electroplating, and the like—but that this can disrupt the broader manufacturing supply chain, including industries
China wants to develop. Business environments, like ecosystems, can be fragile—and once lost, competitive advantage
can be hard, if not impossible, to regain.
THIS ARTICLE, ENTITLED “WHERE IS EVERYBODY” IS TAKEN FROM THE ECONOMIST, MARCH 15 TH 2008.
READ IT CAREFULLY AND THEN DO THE EXERCISES. MAKE SURE YOU FOLLOW THE INSTRUCTIONS, AND
THAT YOUR WRITING IS LEGIBLE. DO NOT PRINT. REMEMBER TO PUT ALL YOUR ANSWERS ON THE
SECTION A TASK: To get the general meaning of the passage in spite of the fact that you do not understand all
the words. Extract the necessary information from the text and add ONE appropriate word to finish the
following sentences and make them reflect the same meaning as in the text.
After the Chinese New Year holiday not as XXXXX workers as usual returned to their factories in the
At first the managers thought that this was XXXXX of the blizzard, which had interrupted both road and rail
However, they were not right, because between 11% and 30% of workers are XXXXX not to have returned at
This means that wages are sure to XXXXX, adding to the already soaring costs of credit, materials, energy,
respect of the environment and health care.
5 A further problem is that demand from America has XXXXX, together with exports to other countries.
A recent survey reports that many of the members of the Federation Hong Kong Industries have lost
confidence in XXXXX more in the region.
7 Yet, what is happening to industry in southern China is partly XXXXX to a government plan.
8 Dirty low-paying industries are being XXXXX to close or move to poorer inland areas.
The government wants more sophisticated cleaner, less energy intensive factories turning out high-value
products to XXXXX in the gaps in Guangdong.
The factories opening inland may be one of the reasons XXXXX the migrant workers not returning after the
New Year Holiday.
In new industrial parks in Guangdong, only factories producing sophisticated electronics and medical
equipment are XXXXX.
12 The traditional sweatshops with poor working conditions by now attract XXXXX employees.
XXXXX Nike has no problems, it is already spreading manufacturing from the South of China to the rest of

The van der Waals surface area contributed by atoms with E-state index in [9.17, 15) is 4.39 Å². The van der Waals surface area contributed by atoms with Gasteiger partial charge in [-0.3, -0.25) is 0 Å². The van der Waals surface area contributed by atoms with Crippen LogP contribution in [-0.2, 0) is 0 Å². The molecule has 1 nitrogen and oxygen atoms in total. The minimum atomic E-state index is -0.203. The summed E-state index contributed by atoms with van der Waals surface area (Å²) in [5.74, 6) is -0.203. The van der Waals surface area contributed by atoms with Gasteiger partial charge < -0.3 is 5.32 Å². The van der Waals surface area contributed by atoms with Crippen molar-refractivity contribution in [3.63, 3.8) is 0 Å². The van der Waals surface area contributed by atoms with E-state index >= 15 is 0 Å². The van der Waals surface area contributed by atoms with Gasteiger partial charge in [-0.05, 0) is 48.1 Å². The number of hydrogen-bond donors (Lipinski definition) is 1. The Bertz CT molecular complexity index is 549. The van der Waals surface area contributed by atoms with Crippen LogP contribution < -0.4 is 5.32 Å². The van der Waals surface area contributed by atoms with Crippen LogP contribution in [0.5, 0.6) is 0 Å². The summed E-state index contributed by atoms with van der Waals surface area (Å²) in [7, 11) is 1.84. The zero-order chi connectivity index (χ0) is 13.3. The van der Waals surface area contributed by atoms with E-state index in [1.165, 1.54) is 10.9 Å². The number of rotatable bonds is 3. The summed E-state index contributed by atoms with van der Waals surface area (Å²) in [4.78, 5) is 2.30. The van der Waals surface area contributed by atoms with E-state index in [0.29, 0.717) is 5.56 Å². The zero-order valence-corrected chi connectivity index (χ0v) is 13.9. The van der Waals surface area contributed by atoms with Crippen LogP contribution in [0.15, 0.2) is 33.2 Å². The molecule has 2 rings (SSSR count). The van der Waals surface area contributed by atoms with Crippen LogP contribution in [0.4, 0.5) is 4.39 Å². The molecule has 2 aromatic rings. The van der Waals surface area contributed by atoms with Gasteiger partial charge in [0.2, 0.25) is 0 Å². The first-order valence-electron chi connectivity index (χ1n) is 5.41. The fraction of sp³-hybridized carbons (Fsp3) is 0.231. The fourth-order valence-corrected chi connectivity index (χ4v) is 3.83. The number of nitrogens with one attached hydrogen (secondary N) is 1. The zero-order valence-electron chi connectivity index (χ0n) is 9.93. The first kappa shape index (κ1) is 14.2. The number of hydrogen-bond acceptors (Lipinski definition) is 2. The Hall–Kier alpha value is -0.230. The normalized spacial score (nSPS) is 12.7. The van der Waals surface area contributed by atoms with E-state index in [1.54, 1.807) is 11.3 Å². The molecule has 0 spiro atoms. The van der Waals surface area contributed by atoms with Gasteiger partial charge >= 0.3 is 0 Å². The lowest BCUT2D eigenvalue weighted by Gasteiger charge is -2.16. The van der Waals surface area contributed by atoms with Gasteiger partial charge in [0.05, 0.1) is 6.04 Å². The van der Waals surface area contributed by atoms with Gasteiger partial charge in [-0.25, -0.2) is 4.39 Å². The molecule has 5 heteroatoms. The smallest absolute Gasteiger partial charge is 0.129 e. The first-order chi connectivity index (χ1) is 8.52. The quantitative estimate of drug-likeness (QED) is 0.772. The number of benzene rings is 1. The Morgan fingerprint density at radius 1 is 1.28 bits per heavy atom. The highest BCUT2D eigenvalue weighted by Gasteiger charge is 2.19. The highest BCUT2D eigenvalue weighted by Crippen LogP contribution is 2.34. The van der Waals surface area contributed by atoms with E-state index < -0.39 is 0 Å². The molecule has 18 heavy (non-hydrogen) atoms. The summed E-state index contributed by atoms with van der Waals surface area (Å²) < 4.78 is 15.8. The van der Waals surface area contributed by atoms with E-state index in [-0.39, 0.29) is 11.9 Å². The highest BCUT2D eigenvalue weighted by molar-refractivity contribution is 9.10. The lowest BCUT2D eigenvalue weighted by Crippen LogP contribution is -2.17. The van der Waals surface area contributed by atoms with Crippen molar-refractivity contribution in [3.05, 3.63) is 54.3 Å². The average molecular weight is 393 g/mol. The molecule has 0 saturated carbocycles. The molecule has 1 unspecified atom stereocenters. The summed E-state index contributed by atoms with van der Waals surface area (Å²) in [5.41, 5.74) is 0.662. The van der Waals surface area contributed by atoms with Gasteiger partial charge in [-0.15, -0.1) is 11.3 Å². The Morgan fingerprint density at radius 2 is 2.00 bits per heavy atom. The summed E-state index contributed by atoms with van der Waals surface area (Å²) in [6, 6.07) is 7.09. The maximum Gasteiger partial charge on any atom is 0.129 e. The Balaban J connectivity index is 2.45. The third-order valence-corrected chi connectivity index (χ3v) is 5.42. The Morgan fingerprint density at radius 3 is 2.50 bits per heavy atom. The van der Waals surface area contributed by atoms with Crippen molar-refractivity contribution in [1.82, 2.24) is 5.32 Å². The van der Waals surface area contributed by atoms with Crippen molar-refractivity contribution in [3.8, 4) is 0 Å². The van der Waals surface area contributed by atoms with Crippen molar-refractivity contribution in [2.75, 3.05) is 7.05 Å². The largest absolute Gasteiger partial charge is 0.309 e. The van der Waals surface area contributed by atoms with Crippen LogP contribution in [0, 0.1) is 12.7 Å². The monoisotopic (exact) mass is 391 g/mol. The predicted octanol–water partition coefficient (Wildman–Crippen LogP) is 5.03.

14 And furthermore many foreign firms are thinking of XXXXX to other low-cost Asian countries.
15 If production shifts to Bangladesh, Indonesia, Malaysia and Africa, wealth will be XXXXX.
16 Such shifts will also XXXXX manufacturing skills.
17 XXXXX that China is developing its own domestic economy, it no longer needs to just produce cheap goods.
Yet the cost of such shifts is high, XXXXX millions of unskilled workers depend on South China’s low-cost
The government is actively discouraging dirty industries, XXXXX can also be disruptive socially and
20 Business environments, in fact, can be as fragile XXXXX ecosystems.
SECTION B TASK: To understand what is implied in the text. Read the text again and then decide if the
statements below correspond to what is being said or implied. Then put TRUE or FALSE in the column
The reduction in the number of migrant workers returning to southern China is the main cause of the
22 What the government aims at is a re-qualification of industry in areas like Guangdong.
23 Dirty industries are being forced by the government to close or relocate to poor areas inland.
24 More than half of foreign firms now in China intend to relocate to other low cost countries in the region.
25 There are both negative and positive aspects in re-qualifying industry.
SECTION C TASK: To find the meaning of unknown or unfamiliar words used in the text. Match the word
taken from the text with the most suitable definition in the opposite column.
26 struggle A covering
27 spread throughout B snow storm
28 break C have difficulties
29 blizzard D fed, supplied the material for
30 mess E respect of regulations about the environment
31 fuelled F in a state of shock
32 reckons G confusion
33 reeling H sharply rising
34 surging I holiday
35 environmental compliance J calculates
36 aftermath A lots
37 reams B degree
38 polled C sudden change
39 extent D appearing
40 upheaval E illegal workshops
41 missed out on F dirtier
42 popping up G constantly
43 sweatshops H period following
44 grimier I not taken part in
45 steadily J questioned
46 shifting A colouring
47 its edge B curing
48 relocate C forbidding
49 thrive D wider, more ample
50 rusted E transfer
51 hulks F covered with rust
52 clamping down G its superiority
53 tanning H moving
54 dyeing I prosper
55 broader J remnants